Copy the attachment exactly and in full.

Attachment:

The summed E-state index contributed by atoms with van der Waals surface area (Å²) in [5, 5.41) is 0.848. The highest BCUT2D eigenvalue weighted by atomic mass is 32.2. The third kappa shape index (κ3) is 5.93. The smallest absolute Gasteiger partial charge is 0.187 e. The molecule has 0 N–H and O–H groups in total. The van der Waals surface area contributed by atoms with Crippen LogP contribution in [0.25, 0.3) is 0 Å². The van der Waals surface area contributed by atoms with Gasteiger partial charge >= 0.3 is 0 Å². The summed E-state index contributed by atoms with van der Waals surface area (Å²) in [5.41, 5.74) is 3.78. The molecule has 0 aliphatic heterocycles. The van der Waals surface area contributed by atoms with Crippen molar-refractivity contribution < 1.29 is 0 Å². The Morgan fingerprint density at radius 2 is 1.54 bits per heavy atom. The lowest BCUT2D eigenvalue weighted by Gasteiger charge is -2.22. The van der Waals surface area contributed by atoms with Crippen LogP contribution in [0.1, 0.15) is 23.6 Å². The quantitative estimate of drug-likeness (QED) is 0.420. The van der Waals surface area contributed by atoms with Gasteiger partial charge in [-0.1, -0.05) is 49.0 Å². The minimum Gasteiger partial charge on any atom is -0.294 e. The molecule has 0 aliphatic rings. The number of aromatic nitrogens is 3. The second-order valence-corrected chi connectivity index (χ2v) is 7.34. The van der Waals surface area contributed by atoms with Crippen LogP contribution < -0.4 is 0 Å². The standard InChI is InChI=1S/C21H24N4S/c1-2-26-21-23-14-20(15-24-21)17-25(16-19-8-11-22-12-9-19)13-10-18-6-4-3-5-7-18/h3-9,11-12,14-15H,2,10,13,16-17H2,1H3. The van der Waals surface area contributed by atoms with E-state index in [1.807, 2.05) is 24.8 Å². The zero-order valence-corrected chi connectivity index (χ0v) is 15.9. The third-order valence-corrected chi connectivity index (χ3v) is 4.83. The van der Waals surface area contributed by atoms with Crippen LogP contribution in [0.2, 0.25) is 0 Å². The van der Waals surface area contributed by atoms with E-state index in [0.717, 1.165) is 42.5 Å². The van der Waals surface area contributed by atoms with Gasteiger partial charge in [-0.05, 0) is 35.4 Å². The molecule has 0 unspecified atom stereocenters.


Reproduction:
The summed E-state index contributed by atoms with van der Waals surface area (Å²) in [5, 5.41) is 0.848. The highest BCUT2D eigenvalue weighted by atomic mass is 32.2. The third kappa shape index (κ3) is 5.93. The smallest absolute Gasteiger partial charge is 0.187 e. The molecule has 0 N–H and O–H groups in total. The van der Waals surface area contributed by atoms with Crippen LogP contribution in [0.25, 0.3) is 0 Å². The van der Waals surface area contributed by atoms with Gasteiger partial charge >= 0.3 is 0 Å². The summed E-state index contributed by atoms with van der Waals surface area (Å²) in [5.41, 5.74) is 3.78. The molecule has 0 aliphatic heterocycles. The van der Waals surface area contributed by atoms with Crippen molar-refractivity contribution < 1.29 is 0 Å². The Morgan fingerprint density at radius 2 is 1.54 bits per heavy atom. The lowest BCUT2D eigenvalue weighted by Gasteiger charge is -2.22. The van der Waals surface area contributed by atoms with Crippen LogP contribution in [0.1, 0.15) is 23.6 Å². The quantitative estimate of drug-likeness (QED) is 0.420. The van der Waals surface area contributed by atoms with Gasteiger partial charge in [-0.1, -0.05) is 49.0 Å². The minimum Gasteiger partial charge on any atom is -0.294 e. The molecule has 0 aliphatic rings. The number of aromatic nitrogens is 3. The second-order valence-corrected chi connectivity index (χ2v) is 7.34. The van der Waals surface area contributed by atoms with Crippen LogP contribution < -0.4 is 0 Å². The standard InChI is InChI=1S/C21H24N4S/c1-2-26-21-23-14-20(15-24-21)17-25(16-19-8-11-22-12-9-19)13-10-18-6-4-3-5-7-18/h3-9,11-12,14-15H,2,10,13,16-17H2,1H3. The van der Waals surface area contributed by atoms with E-state index in [1.807, 2.05) is 24.8 Å². The zero-order valence-corrected chi connectivity index (χ0v) is 15.9. The third-order valence-corrected chi connectivity index (χ3v) is 4.83. The van der Waals surface area contributed by atoms with Crippen LogP contribution in [0.2, 0.25) is 0 Å². The van der Waals surface area contributed by atoms with E-state index in [0.717, 1.165) is 42.5 Å². The van der Waals surface area contributed by atoms with Gasteiger partial charge in [-0.05, 0) is 35.4 Å². The molecule has 0 unspecified atom stereocenters.